Probably the very best thing about living in London is sitting at the front of a driverless DLR train and pretending to be the driver.

However, during the pandemic, Londoners have been deprived of that pleasure as the area was sealed off to ensure that the Passenger Service Agents could have a safe space to operate the doors, provide messages, and occasionally drive the trains.

Now though, exciting times as the barriers are coming down, and we can once again enjoy the unadulterated joy of sitting in the front of the DLR trains and “driving” them along the railway.

Currently, it’s only off-peak during the week, and at weekends at the moment, as passenger numbers are rising during the rush hour so the staff need to have a secure space to work from again. But there’s certainly a sense of the world returning to normal to see the pandemic barriers removed and the train attendant wandering through the trains again.

What better excuse do you need to get down to the DLR, grab that front seat once more and savour the delights of being a train driver.

Tom Page, TfL’s General Manager for DLR, said: “We know how much our customers, especially children, enjoy riding on the front seats of a DLR and we are looking at ways we can reopen these as normal. We are currently trialling making these seats available during the off peak on weekdays and, should this trial be successful, we will look at next steps to make them available for customers at all times.”

TfL also confirmed that the change was made after consultations with the DLR operator, Keolis Amey Docklands, trade unions, and the Health & Safety colleagues to ensure any restrictions can be lifted safely for both its staff and customers and is in line with current national guidance.

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7 comments
  1. John Simmons says:

    I did that very thing both ways between Stratford and Woolwich Arsenal on Saturday on my way to /from Plumstead Garage’s 40th Birthday celebrations!

  2. John W says:

    Nice news item, thanks. Perhaps pretend steering wheels and a bell could be added for the passengers at the front, similar to fun fair train rides.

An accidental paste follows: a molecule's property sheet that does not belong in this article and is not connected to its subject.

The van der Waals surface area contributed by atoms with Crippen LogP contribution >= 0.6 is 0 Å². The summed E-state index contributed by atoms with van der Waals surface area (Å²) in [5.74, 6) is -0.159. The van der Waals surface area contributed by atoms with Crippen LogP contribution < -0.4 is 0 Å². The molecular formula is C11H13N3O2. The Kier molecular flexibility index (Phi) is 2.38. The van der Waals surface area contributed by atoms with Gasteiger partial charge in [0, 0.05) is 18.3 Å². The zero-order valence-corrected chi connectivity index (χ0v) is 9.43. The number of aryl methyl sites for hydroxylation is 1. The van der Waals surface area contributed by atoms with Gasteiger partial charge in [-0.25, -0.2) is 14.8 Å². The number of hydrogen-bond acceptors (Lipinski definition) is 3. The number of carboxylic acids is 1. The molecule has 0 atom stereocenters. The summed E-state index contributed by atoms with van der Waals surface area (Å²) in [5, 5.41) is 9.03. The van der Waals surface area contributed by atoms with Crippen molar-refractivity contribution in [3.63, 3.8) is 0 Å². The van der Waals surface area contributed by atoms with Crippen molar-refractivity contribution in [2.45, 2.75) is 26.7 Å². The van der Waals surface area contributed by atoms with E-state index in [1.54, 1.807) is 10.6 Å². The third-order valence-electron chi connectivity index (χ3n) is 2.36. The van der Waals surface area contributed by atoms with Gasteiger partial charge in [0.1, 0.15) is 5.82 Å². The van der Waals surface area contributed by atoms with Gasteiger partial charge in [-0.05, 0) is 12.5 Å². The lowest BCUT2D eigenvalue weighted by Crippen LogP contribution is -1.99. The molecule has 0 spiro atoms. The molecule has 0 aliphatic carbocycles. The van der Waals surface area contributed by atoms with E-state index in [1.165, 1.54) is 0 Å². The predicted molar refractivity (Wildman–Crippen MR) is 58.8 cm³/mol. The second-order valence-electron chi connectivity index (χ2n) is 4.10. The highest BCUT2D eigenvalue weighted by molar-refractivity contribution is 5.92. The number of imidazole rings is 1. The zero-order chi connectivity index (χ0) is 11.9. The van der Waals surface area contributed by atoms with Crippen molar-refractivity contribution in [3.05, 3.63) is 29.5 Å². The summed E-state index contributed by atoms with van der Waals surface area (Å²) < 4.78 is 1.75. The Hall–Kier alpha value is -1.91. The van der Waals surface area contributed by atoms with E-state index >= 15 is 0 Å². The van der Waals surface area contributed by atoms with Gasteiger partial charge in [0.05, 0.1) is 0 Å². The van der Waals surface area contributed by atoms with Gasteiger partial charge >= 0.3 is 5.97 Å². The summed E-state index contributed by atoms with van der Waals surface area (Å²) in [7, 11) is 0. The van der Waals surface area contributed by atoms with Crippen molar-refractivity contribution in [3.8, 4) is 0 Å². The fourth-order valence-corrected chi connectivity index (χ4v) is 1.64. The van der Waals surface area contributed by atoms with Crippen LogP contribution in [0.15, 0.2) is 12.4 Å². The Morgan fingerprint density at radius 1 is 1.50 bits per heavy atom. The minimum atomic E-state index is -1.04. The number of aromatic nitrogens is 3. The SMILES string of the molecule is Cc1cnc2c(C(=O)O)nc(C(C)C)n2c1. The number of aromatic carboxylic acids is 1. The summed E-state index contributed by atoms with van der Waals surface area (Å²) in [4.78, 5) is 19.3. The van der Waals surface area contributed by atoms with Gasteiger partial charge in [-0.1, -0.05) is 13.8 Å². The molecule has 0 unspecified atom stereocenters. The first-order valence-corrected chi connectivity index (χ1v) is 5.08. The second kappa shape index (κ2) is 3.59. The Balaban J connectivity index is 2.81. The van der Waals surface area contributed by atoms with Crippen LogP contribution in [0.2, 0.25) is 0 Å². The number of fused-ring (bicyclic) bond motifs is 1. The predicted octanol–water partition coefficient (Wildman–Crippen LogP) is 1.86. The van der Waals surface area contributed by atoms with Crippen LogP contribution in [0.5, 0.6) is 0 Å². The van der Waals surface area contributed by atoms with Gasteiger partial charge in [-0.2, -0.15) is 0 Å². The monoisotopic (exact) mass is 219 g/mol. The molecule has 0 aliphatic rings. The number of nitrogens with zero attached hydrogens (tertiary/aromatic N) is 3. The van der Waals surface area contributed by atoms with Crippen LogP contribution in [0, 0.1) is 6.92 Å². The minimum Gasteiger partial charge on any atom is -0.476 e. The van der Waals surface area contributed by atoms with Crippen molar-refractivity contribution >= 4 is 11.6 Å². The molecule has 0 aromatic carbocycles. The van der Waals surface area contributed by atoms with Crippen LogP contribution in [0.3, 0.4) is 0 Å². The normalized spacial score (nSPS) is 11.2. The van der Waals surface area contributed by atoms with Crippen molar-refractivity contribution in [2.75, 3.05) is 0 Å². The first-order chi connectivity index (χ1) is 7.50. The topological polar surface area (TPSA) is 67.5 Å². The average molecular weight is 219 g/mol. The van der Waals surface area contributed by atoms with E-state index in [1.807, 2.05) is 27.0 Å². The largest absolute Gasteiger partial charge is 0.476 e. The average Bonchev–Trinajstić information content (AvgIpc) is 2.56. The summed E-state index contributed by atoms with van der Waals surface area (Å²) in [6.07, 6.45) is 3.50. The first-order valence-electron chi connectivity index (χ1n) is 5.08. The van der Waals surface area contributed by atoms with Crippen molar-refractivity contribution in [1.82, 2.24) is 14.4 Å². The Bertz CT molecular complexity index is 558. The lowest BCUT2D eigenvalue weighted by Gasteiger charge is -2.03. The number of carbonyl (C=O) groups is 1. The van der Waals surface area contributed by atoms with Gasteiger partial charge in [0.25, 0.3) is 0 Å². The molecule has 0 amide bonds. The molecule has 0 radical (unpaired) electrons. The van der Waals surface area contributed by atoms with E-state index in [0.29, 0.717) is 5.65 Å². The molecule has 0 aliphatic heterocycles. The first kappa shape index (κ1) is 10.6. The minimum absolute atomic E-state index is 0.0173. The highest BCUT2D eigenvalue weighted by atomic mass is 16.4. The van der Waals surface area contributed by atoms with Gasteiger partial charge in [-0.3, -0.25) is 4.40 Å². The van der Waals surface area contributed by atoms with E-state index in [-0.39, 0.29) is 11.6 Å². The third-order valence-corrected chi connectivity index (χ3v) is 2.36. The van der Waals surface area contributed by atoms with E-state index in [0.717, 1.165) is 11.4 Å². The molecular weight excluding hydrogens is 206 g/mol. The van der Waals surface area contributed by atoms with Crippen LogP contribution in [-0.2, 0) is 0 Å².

• Peter Jansen says:

      Yes, please! If only there were self-driving prams, too — then one could travel in REAL style, shaking a rattle and sucking a dummy!

    • Ian says:

      The Copenhagen metro has an instrument panel “painted” on the ledge at the front

  3. John Watkins says:

    Used to do the same with the old (1950’s/1960’s) DMUs, which had glass panels between the driver and the passenger cabin – unless the driver pulled the blinds down.

    First modern ones I came across were on the Tyne and Wear metro.

  4. matthew Horton says:

    Absolutely my favorite bit of riding the DLR, pretending to drive. And I am 57. Also like the large ramps up and down, a bit like a theme park ride.

  5. Hugh Jones says:

    A few years ago i was travelling on a pull-push set in Germany. The loco was on the rear and you could walk through the train to the front where there was a large cycle storage area. There was windows through to the drivers cab and as i looked through the driver invited me inside! We were doing a steady 160 KM per hour. It was interesting to see cars crossing the track in the distance before the barriers went down on our approach. We then slowed down the cross the impressive Rendsburg across the Kiel Canal and i was asked to vacate my seat next to the driver as we were approaching a station

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